For certain investors, bond mutual funds or ETFs are an appropriate investment even though rates are rising. A fund is simply a portfolio of individual bonds. Unlike an individual bond, bond funds generally don’t have a maturity date, so investors don’t know the value they’ll receive in the future.
Unfortunately, income returns have not been enough to offset the decline in prices of most bond investments this year. But if we are correct in saying that much of the bad news has been priced into the market at current yields, then prices may begin to stabilize or improve going forward. Meanwhile, income payments will continue; they may even rise for bond funds as fund managers rebalance in a rising-rate environment.
Total return breakdown: price vs. income returns
Source: Bloomberg. Total returns from 12/31/2021 through 4/13/2022. Indexes represented are the Bloomberg U.S. Corporate Bond Index (Investment Grade Corporates), Bloomberg U.S. Corporate High-Yield Bond Index (High-Yield Corporates), ICE BofA Fixed Rate Preferred Securities Index (Preferred Securities), Bloomberg U.S. Aggregate Bond Index (U.S. Aggregate), and the Bloomberg U.S. Treasury Bond Index (U.S. Treasuries). Total returns assume reinvestment of interest and capital gains. Indexes are unmanaged, do not incur fees or expenses, and cannot be invested in directly. Past performance is no indication of future results.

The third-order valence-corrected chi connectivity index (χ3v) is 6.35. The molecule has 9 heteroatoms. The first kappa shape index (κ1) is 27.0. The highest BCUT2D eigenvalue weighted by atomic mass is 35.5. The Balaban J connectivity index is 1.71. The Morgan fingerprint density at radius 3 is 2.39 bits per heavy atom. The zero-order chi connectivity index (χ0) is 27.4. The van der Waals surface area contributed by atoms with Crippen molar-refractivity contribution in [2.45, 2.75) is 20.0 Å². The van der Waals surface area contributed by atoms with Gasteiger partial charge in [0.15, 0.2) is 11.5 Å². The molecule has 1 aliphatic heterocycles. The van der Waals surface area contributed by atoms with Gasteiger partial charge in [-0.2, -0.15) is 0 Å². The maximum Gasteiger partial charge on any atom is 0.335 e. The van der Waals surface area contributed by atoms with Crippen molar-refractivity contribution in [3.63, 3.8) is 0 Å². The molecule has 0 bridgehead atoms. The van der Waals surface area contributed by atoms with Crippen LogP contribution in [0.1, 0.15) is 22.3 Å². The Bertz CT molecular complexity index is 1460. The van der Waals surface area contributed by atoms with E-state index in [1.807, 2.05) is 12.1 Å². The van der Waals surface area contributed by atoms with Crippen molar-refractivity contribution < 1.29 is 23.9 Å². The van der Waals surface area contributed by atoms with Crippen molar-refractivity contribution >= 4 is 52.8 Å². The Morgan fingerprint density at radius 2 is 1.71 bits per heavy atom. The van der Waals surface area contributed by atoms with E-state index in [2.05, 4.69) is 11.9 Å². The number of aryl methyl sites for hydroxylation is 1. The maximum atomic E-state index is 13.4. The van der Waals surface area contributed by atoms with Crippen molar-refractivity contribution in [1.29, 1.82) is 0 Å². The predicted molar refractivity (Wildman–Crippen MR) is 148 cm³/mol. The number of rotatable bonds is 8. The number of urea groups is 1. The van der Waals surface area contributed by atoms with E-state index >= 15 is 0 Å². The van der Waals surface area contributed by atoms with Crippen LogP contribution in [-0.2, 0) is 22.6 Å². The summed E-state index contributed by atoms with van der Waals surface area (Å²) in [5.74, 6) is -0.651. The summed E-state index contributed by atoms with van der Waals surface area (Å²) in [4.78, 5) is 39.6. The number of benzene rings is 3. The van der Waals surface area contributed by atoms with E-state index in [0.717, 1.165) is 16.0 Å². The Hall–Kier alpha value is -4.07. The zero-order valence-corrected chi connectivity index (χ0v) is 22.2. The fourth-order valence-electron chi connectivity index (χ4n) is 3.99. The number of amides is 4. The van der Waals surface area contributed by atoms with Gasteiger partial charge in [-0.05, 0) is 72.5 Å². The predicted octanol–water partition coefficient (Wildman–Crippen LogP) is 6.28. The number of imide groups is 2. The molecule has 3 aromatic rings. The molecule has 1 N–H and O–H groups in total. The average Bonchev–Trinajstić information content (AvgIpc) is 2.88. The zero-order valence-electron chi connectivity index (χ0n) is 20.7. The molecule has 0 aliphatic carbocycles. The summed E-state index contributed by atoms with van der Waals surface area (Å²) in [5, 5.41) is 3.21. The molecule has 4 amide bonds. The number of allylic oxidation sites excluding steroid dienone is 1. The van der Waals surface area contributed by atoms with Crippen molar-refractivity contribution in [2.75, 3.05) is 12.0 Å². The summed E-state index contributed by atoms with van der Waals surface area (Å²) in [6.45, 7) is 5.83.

When looking at the gain or loss of a bond fund, keep in mind that it usually only considers the change in price, not any income received or reinvested. To get a more accurate measure of what the total return is, consider income as well.